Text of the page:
Andre House

January 20, 2010
By aaron woodard BRONZE, Phoenix, Arizona
aaron woodard BRONZE, Phoenix, Arizona
1 article 0 photos 0 comments

“Ugh,” I mumble to myself as I near the Andre House, “how on earth did I ever wind up here?” My mind quickly races as I contemplate the sights and odors I will encounter. I have never done community service before, and for the most part, have never been interested in it. Community service would bring upon me a new experience.

Marching past the front entrance, leading to the kitchen, I still wonder how I ended up here. Inside, several older men, each working on a different dish, greet us and seem elated to meet us. The clicking and clattering of the pots and pans created such and unpleasant noise. Standing next to me, one of the men was chopping lemons, and in doing so, filling the room with a sharp citrus smell.

The instructor, a small and much younger gentleman, asks us to wash our hands and wear gloves. He then assigned us all various duties; I receive the task of chopping apples. Chopping a few apples seems like a fairly simple job; however, because the gloves have slickness to them, they created a difficulty when trying to hold the apples down.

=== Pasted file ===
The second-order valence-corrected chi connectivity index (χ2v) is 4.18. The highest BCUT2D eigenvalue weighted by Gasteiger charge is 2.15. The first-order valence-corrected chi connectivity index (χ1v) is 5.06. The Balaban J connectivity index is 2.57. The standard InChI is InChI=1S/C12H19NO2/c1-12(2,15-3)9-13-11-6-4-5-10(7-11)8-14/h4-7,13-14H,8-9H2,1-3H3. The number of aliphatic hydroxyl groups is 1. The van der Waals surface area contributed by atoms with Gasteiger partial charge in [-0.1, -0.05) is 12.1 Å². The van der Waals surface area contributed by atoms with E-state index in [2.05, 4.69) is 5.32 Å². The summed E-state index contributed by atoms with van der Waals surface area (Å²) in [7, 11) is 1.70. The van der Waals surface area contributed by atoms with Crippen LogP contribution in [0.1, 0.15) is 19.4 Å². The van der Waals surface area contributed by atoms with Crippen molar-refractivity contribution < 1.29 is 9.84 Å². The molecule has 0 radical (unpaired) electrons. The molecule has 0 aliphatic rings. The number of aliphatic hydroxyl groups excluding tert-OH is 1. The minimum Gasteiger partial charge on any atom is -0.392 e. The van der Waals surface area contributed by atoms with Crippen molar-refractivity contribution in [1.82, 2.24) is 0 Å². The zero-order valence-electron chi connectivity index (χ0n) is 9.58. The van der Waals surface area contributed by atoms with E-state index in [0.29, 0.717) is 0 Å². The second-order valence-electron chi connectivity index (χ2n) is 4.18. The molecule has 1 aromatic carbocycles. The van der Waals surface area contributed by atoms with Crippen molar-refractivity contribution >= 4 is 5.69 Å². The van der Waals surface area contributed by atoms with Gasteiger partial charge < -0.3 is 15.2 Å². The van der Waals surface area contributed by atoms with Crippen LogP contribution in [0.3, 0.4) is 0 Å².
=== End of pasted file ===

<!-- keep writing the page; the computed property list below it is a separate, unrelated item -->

However, the worst was yet to come. After finishing the apples, which took longer than expected, the instructor demotes me to chopping onions. Within minutes, my eyes tear up, preventing me from seeing. Eventually, I abandon accuracy and begin wildly hacking the onion to pieces.

As dinner approached, our community service group gathers in prayer. We received new roles and prepare for the homeless to arrive. The instructor assigns me to the role of banging food off of trays.

At first, my job maintains a slow pace. However, as the homeless finish eating, the job picks up. I stand for hours; my legs, aching by this time, nearly give out. Periodically, I run to the front of the building, carrying on or two bags of garbage into the dumpster.

“Thank you” and “God bless,” they often say. I engage in a small conversation with a comedic gentleman. He tells me about how he and his family went through hard times and how much gratitude he has for my service.

At that moment, I realized the less fortunate did not choose to live this life. I came into the Andre House believing the homeless were simply unwilling to work for a better life. I learned they were more than willing, but they had just had some bad luck. From this moment on I no longer thought of the less fortunate as bums, rather needy. They needed my help, and it was my job to help them. The time at the Andre House taught me to treat the less fortunate not as lesser people.

The compliments I received lifted my spirits. Community Service was no longer a chore. I enjoy the good I am doing for the less fortunate.

I leave the Andre House that night eagerly awaiting my next visit.

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